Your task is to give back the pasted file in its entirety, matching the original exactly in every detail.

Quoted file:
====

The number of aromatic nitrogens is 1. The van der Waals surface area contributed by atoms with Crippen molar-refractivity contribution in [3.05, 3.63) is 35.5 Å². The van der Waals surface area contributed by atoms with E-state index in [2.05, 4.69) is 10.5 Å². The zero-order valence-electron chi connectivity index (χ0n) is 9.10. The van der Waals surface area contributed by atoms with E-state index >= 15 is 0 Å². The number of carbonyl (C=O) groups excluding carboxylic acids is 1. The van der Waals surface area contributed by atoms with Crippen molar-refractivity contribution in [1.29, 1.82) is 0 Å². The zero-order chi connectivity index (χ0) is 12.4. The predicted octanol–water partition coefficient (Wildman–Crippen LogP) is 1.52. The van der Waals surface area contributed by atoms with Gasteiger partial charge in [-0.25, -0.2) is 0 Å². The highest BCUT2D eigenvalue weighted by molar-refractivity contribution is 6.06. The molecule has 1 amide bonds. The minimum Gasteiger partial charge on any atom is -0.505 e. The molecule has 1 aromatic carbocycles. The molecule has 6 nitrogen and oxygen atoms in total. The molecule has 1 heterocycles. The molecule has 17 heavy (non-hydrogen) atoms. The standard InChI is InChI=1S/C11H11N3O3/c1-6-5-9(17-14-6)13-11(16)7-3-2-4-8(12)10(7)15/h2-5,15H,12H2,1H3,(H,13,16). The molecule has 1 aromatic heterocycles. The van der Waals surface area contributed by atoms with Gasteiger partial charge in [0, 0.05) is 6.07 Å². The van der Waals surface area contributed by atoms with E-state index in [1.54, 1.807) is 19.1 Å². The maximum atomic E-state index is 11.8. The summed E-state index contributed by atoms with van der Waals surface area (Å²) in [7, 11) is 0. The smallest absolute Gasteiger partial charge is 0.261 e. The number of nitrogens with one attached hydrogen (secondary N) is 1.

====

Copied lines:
The number of aromatic nitrogens is 1. The van der Waals surface area contributed by atoms with Crippen molar-refractivity contribution in [3.05, 3.63) is 35.5 Å². The van der Waals surface area contributed by atoms with E-state index in [2.05, 4.69) is 10.5 Å². The zero-order valence-electron chi connectivity index (χ0n) is 9.10. The van der Waals surface area contributed by atoms with E-state index >= 15 is 0 Å². The number of carbonyl (C=O) groups excluding carboxylic acids is 1. The van der Waals surface area contributed by atoms with Crippen molar-refractivity contribution in [1.29, 1.82) is 0 Å². The zero-order chi connectivity index (χ0) is 12.4. The predicted octanol–water partition coefficient (Wildman–Crippen LogP) is 1.52. The van der Waals surface area contributed by atoms with Gasteiger partial charge in [-0.25, -0.2) is 0 Å². The highest BCUT2D eigenvalue weighted by molar-refractivity contribution is 6.06. The molecule has 1 amide bonds. The minimum Gasteiger partial charge on any atom is -0.505 e. The molecule has 1 aromatic carbocycles. The molecule has 6 nitrogen and oxygen atoms in total. The molecule has 1 heterocycles. The molecule has 17 heavy (non-hydrogen) atoms. The standard InChI is InChI=1S/C11H11N3O3/c1-6-5-9(17-14-6)13-11(16)7-3-2-4-8(12)10(7)15/h2-5,15H,12H2,1H3,(H,13,16). The molecule has 1 aromatic heterocycles. The van der Waals surface area contributed by atoms with Gasteiger partial charge in [0, 0.05) is 6.07 Å². The van der Waals surface area contributed by atoms with E-state index in [1.54, 1.807) is 19.1 Å². The maximum atomic E-state index is 11.8. The summed E-state index contributed by atoms with van der Waals surface area (Å²) in [7, 11) is 0. The smallest absolute Gasteiger partial charge is 0.261 e. The number of nitrogens with one attached hydrogen (secondary N) is 1.